New Orleans, Louisiana
June 26, 2016
June 26, 2016
August 28, 2016
New Engineering Educators
The purpose of this paper is to present a case study for establishing a sustainable faculty development unit within a college of engineering strategically tailored to serve the distinct needs and requirements of engineering faculty in an increasingly complex and challenging global environment. This case describes a college of engineering faculty development unit within a university which could function as a sustainable, national model for a range of engineering colleges within a variety of institution types.
The program established: The college of engineering faculty development unit (COE-FD) was inaugurated in Spring 2008 with the express goal of connecting faculty in the college with professional and personal development opportunities, grounded in the foundational mission: “… to recruit, promote and retain excellent faculty across the College of Engineering; actively engage faculty, administrators and staff across departments, and celebrate faculty success, achievement and promotion.”
Catalyst for faculty development unit: In 2007, the primary engineering-centric initiative to enhance faculty development in the college of engineering was a new faculty orientation workshop for incoming faculty. Based on a previously assessed need to engage a higher percentage of COE faculty in faculty development programs promoting professional career growth, the college committed to proactive coaching, mentoring and targeted collaboratories for faculty to connect across engineering disciplines on research and educational initiatives. Continued growth and upward trajectory of the COE faculty development unit will be predicated on the infusion of new ideas and initiatives aligned with the college and university’s strategic vision for STEM education and research.
Overcoming challenges: Implementing a COE-specific faculty development program requires active engagement with leadership in departments with different cultures and coordination with college and university level initiatives. Advisory roles in faculty-administration execution of promotion, tenure and retention policies must act as a connector to provost’s office, incorporating national policy trends in research and education into faculty training. Development of college level best practices mandates leadership in faculty recruitment in addition to adjustment in recruitment policies in cooperation with the provost level policies and national policy trends.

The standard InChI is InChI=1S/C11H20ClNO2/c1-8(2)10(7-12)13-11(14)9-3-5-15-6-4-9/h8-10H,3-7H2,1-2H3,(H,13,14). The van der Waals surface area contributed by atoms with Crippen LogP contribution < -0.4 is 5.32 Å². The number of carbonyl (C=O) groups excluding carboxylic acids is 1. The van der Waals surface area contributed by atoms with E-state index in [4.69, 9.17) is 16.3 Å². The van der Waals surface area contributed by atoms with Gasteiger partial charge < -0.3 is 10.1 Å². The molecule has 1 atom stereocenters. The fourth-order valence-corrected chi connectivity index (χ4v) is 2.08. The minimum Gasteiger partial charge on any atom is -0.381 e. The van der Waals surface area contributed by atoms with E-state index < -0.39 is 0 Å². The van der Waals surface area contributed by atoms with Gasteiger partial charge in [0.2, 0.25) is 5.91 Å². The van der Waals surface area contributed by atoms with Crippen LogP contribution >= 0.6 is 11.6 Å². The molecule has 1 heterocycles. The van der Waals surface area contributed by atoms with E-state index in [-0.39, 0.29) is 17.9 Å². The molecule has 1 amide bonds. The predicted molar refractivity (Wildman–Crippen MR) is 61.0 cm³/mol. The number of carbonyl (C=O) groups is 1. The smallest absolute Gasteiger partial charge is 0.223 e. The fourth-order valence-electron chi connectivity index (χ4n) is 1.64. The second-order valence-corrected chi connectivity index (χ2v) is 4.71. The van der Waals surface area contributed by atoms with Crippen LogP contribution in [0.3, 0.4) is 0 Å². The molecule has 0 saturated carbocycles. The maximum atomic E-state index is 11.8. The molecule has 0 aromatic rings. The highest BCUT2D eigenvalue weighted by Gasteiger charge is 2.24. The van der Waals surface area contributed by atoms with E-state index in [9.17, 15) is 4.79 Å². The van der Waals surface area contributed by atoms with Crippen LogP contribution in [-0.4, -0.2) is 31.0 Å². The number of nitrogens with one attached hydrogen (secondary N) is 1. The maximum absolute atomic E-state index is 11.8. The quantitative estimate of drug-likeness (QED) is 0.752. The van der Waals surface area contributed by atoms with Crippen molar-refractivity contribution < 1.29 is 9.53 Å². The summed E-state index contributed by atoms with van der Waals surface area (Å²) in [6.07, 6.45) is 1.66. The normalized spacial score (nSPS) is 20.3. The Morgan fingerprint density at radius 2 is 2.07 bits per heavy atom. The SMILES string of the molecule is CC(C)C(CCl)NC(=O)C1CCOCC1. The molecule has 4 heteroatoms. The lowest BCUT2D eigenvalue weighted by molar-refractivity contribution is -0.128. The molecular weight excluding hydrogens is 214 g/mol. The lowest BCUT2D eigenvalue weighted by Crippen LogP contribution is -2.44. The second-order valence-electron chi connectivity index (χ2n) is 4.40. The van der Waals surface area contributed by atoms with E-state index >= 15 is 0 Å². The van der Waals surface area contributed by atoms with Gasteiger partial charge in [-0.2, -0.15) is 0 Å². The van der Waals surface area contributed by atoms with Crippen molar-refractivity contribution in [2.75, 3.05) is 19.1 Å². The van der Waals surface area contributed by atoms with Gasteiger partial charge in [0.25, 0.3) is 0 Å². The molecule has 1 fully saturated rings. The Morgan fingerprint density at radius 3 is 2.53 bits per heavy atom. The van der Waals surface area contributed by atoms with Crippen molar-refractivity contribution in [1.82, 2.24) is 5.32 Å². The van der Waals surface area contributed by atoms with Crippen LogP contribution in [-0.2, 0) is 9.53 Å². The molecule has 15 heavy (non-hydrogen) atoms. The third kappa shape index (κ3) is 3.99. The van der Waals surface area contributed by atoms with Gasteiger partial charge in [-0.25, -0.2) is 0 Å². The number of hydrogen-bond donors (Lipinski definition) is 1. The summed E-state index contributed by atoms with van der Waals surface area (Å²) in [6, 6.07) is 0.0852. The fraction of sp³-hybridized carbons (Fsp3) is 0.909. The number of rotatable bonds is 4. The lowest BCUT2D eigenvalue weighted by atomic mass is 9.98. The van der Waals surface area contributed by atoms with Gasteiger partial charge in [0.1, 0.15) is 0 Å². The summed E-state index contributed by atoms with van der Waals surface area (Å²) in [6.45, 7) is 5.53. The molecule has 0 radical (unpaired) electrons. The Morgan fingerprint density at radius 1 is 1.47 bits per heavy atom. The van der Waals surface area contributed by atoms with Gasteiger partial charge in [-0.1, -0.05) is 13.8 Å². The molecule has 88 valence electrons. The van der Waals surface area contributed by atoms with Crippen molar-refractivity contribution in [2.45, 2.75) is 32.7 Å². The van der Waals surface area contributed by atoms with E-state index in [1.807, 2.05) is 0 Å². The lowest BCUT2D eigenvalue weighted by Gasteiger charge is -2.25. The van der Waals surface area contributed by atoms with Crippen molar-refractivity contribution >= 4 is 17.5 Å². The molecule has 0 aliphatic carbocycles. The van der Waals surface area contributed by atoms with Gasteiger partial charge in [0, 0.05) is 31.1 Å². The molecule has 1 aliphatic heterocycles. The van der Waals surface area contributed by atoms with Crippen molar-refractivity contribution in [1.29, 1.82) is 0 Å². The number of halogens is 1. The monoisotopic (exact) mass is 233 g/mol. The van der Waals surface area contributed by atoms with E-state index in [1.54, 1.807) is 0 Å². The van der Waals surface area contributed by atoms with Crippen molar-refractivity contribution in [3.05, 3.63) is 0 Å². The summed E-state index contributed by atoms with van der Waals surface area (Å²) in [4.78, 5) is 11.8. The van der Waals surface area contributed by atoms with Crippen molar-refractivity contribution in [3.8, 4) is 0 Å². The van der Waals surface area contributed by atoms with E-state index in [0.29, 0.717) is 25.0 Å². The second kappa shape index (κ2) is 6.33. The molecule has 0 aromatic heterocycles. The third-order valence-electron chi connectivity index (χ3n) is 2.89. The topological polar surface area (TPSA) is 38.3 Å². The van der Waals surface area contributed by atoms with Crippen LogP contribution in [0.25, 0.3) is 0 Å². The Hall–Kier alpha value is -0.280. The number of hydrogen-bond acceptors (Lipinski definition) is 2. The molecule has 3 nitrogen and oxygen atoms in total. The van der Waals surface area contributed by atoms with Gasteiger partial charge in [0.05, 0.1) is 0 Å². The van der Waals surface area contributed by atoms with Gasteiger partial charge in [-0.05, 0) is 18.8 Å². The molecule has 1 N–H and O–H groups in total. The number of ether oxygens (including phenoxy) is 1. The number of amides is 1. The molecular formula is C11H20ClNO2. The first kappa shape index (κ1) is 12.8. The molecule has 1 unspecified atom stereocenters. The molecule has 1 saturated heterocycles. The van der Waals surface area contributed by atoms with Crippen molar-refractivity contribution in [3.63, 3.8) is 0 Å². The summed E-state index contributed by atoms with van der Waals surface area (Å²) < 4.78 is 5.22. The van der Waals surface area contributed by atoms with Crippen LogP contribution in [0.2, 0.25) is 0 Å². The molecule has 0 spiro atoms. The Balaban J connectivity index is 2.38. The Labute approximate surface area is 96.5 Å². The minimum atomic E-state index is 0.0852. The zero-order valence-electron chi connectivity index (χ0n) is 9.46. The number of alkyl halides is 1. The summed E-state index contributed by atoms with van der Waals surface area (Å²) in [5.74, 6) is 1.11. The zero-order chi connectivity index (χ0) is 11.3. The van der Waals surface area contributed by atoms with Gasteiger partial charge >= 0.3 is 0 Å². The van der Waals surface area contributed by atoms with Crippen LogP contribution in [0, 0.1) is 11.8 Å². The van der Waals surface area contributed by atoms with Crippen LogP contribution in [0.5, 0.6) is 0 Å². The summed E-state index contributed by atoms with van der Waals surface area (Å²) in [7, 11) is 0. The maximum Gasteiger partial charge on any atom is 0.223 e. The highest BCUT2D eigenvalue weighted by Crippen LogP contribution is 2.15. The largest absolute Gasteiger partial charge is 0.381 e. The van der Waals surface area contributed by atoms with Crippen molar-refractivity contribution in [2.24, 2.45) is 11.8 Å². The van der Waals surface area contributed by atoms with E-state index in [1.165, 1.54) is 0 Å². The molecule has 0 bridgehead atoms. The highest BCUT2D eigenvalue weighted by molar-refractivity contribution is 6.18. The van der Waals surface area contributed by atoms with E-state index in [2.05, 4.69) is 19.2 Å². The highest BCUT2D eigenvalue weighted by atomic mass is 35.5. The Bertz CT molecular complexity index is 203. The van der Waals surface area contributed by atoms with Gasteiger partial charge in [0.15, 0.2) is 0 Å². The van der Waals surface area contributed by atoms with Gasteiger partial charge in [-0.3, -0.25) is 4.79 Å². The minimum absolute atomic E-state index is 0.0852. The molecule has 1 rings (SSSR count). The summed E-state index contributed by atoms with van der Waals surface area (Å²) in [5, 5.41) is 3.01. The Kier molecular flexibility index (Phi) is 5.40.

Outcomes: Over the past seven years an invested faculty member dually appointed as associate dean established innovative programs for engineering faculty utilizing on-campus and off-campus resources. A Faculty Development team strategically tailored and executed programs providing professional guidance for faculty college-wide, worked collaboratively with upper-level administrators and cross-college teams on cutting-edge programs for leadership development and interacted with department heads in recruiting, retention and promotion of a diverse set of faculty at all ranks. The unit provided leadership for department, college and university level policies for both tenure-track and non-tenure track faculty.
This unit now provides resources for faculty at all levels including programs to enhance scholarly work, leadership, research and teaching. COE-FD initiatives emphasize diversity, broadening participation, team building, collaborative networking and both internal and external professional relationships (e.g., government agencies and industry partners).
Summary: This case study will introduce a proven sustainable model with potential to impact institutional change at a range of engineering colleges within national universities and institutions.
Grant, C. S., & Smith, B. E., & Martin-Vega, L. A., & Qaqish, O. B. (2016, June), Case Study: Establishing a Sustainable Faculty Development Unit within a College of Engineering Paper presented at 2016 ASEE Annual Conference & Exposition, New Orleans, Louisiana. 10.18260/p.26457
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